Nathanael Garrett Novosel, June 21 2023

Control Your Attention, Control Your Experience

Magicians (also known as illusionists) are masters of manipulation of your attention. Anyone who has seen Penn and Teller’s act has been introduced to the science behind how they deceive you: they can make an object appear to have moved when it hasn’t; they can make it appear to be somewhere when it has actually moved; and they can make you focus on something innocuous while the “trick” they perform is happening somewhere else. In effect, they are controlling your experience by controlling your attention, and what you see as a result appears to be impossible—hence the term “magic”.

Not surprisingly, then, knowing this you can control others’ experiences with this as well. Disney does this by making fairy tales seemingly come to life in front of you by creating an entire world and immersing you in it. Gone are all of the distractions of daily life: mortgages, chores, work, and responsibilities. For the duration of your vacation, you are transported into a world of princesses and intergalactic wars. You do this, too, every time you deliver exemplary service to a customer or swing your child in the air and make noises like an airplane. Bringing pinnacle experiences to people can become something you can hone and improve upon to deliver happiness and wonder to others.

The great thing is that, once you understand this, you can do it to yourself, too. There are many rules that people follow to control their attention and experience so that they minimize the unnecessary impact of stress on their lives:

All of these examples have one thing in common: you are intentionally manipulating your own attention to influence your resulting experience. If you want to reduce your stress, expose yourself to less stress. If you don’t want to get mad at world events for no reason, don’t read about them. If you don’t want to have bad experiences, avoid bad situations. All of these approaches are ways to keep yourself focused on things that are beneficial, pleasant, or constructive.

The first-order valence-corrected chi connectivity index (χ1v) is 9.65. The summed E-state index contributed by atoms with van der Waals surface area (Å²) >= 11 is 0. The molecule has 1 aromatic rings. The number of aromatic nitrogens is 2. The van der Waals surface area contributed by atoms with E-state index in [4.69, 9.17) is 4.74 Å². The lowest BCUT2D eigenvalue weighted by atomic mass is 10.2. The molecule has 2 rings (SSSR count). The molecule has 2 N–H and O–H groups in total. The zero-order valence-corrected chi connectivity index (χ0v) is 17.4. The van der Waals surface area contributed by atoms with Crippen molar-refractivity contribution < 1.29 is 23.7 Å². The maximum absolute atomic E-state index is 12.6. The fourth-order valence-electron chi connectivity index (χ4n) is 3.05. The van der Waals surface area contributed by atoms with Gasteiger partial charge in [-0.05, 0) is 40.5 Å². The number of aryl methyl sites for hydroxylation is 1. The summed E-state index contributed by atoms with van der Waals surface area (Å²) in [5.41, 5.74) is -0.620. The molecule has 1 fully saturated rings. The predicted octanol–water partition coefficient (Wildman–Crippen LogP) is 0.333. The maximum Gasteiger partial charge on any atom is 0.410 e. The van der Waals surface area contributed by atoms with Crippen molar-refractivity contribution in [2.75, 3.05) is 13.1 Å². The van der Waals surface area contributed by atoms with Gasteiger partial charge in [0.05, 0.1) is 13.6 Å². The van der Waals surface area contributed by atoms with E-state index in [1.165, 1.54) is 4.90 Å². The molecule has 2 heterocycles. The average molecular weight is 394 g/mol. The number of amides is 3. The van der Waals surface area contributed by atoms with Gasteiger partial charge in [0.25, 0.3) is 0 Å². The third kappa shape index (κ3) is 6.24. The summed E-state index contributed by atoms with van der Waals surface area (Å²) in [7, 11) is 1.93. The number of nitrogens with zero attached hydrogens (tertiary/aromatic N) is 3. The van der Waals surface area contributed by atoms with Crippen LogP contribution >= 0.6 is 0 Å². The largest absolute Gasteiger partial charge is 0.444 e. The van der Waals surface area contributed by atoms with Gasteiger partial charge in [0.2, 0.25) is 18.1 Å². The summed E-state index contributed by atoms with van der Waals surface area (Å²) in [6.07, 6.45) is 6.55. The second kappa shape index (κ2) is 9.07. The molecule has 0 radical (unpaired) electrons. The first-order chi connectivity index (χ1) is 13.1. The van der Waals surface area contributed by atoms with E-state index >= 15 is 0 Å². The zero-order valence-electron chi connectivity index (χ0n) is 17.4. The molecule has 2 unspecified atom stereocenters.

Note that there is a fine line here between laser focus and avoidance. Yes, if you do drugs instead of addressing your problems, you are practicing avoidance and not positive experience optimization. However, if you bring up your problems in every conversation even if there is nothing that you can do to improve the situation, you are unnecessarily wallowing in misery and not giving yourself a reprieve by focusing on things that can improve your mood and life.

If you want to maximize your positive experiences in life, then you have to minimize the negative impact of negative experiences as they try to creep into your mind during other parts of your life. If work is stressful, you need to give yourself time to relax at home or face trouble sleeping and stressful family relationships. If your home life is stressful, it can negatively affect your work. If you have a problem with a friend or society, they can strain your relationships with others. In today’s world of always-connect social media and smart phones, we can literally let the weight of all of our problems and the world’s problems weigh heavily on us because they area always sitting there in our pockets to remind us that they exist. This ever-presence of negativity can be extremely detrimental and has led to a lot of anxiety and depression in the average person today.

If you are exposing yourself to a lot of unnecessary stress, practice controlling your attention to control your experience. Meditate, take up a physical activity, apply rules to keep certain stressors out of your home, bedroom, or workplace, and take a few seconds to “reset” yourself as you enter into a new phase of your day where you have a new or singular focus that requires your attention. No matter what method you use, this practice of keeping your mind focused on what it needs or wants to and putting everything else out of your mind can be very beneficial to your mental health and well-being.

Written by

Nathanael Garrett Novosel


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